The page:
Is there anything more American than College football? Rooting on your alma mater with food, friends, and of course a few beers. Of course not! This made me consider what else, in this “melting pot” of a culture, is quintessentially American. The obvious answer: Stephen Crane!
Stephen Crane is, of course, best known as the author of The Red Badge of Courage. To this, I say: Bah! Sure, the novel is a classic. Sure, it epitomizes society’s romantic, and ultimately problematic, notions of the glory of war, bravery, and manhood. But is The Red Badge of Courage really Stephen Crane’s best work? I can indubitably answer: No.
Maggie: A Girl of the Streets (A Story of New York) is a short novel that Crane wrote and self published. It was given attention only after Crane attained fame with the publication of Red Badge. Maggie, however, was widely criticized (and even censored) because of its language and the infamous “Fat Man Scene.” In spite of, and perhaps thanks in part to, the harsh language and gritty realism of life in a turn of the century New York tenement, Maggie remains, for me, the prime example of American Naturalism.
Life as a poor Irish immigrant living in the Bowery was not pretty. And fittingly, Crane’s concise language and economical prose (this novel is perfection in a mere 58 pages) make no attempt to be flowery or romantic. Drawing on his background in journalism, Crane describes a world in which babies die without thought, gangs of dirty children war, parents openly abuse each other, and prostitution is often the only escape. Crane shows, while making no attempt at a moral lesson, that alcohol is at the center of this unkind reality. In the Bowery, beer was cheap, easily accessible (even to the smallest children), and an escape from a bleak life. While still an unfortunate reality for some, this novel serves as a testament to the growth and progress of our nation.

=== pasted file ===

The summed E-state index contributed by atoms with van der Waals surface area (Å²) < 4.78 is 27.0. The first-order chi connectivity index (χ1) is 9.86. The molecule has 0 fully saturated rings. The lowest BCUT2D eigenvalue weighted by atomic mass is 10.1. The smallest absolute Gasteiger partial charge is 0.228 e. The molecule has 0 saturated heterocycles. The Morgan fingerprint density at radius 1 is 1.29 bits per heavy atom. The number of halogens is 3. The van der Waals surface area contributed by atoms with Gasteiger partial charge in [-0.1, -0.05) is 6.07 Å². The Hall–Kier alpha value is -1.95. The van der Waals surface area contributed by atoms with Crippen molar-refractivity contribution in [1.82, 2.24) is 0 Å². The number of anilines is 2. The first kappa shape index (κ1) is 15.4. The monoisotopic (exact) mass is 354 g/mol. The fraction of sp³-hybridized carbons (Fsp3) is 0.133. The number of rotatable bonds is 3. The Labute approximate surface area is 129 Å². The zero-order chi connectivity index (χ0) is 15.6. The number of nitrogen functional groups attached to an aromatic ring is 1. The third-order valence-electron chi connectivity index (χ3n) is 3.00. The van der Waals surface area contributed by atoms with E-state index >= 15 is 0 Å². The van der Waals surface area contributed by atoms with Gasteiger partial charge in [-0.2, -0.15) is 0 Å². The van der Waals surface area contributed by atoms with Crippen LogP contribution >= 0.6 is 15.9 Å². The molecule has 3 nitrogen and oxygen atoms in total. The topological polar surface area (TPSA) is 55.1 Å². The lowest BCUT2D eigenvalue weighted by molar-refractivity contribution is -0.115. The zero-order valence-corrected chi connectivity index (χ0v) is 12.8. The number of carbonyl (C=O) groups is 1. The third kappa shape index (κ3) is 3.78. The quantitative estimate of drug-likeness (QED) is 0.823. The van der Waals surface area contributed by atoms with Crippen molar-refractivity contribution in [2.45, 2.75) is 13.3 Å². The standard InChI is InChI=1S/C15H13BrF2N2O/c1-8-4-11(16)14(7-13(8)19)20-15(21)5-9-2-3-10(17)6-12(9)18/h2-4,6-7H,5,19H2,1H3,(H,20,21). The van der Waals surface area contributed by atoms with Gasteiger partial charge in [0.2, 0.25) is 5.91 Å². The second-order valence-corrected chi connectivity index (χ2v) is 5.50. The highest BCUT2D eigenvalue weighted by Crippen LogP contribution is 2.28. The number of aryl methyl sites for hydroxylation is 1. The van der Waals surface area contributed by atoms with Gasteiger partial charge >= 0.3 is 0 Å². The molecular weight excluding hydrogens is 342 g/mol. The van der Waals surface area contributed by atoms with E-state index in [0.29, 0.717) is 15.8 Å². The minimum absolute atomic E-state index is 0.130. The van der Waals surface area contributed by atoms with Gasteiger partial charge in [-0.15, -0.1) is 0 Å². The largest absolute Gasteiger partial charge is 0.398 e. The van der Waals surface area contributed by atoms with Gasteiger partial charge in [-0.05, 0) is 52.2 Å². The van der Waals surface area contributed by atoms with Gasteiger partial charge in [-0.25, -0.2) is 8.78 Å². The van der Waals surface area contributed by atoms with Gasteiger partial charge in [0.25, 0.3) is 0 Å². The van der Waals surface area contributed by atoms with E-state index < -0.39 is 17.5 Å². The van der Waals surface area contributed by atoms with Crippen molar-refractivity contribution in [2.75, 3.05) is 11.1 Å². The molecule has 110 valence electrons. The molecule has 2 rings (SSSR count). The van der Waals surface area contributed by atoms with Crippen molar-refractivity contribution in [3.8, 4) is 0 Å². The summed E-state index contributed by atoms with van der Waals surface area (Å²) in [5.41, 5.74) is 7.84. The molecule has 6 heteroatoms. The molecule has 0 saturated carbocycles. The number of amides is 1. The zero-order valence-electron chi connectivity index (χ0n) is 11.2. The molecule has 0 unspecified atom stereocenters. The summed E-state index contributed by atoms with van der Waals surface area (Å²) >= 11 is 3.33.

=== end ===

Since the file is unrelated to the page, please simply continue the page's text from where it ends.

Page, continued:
I’ve, therefore, decided to pay homage to what is without a doubt Jimmy and Pete’s favorite beverage: beer. While for them, beer is equated to abuse, self-destruction, and degradation, it serves a much different purpose for most of us. After all, our favorite American pastimes just wouldn’t be the same without it.
So, turn on the football game, gather your buddies, and indulge in these beer-flavored soft pretzels.
Beer Flavored Soft Pretzels
¼ cup 80 degree water
1 package active dry yeast
1 TBSP sugar
1 TBSP olive oil
1 TBSP kosher salt, divided
1 cup beer (Guinness, preferably)
3 ½- 4 Cups all purpose flour
1 tsp baking soda
1 egg, beaten
¼ cup grated parmesan Cheese
2 TBSP melted butter
Add warm water and yeast to a large mixing bowl.
Add sugar, oil, ¾ tsp salt, and beer. Continue to add flour a little at a time until a soft dough forms and pulls off the side of the bowl.
Knead dough on a lightly floured surface for 6-7 minutes or until its smooth and elastic.
Put dough in a lightly greased bowl. Cover and let rise in a warm place for about an hour.
Punch down dough and divide into 10-14 pieces (depending on the size you’d like your pretzel).
On a lightly floured surface, roll each piece into a rope and form into pretzel shape. If you prefer softer pretzels, make your rope thicker; thinner ropes will yield a crunchier pretzel.
Add water and baking soda to a pot or pan. For extra beer flavor, add beer to this mixture. Bring to a boil, then reduce to a simmer.
Drop pretzels, one at a time, into the simmering water. Allow to soak for 30 seconds to 1 minute, then remove and place on a lightly greased baking pan.
Cover pretzels and let them rise again for about 15 minutes.
Brush pretzels with beaten egg, sprinkle with salt and parmesan cheese.
Bake in a preheated 425 degree oven until lightly golden (about 10 minutes).
Brush with melted butter and serve with mustard, cheese sauce, or honey mustard dip, and of course, a cold beer.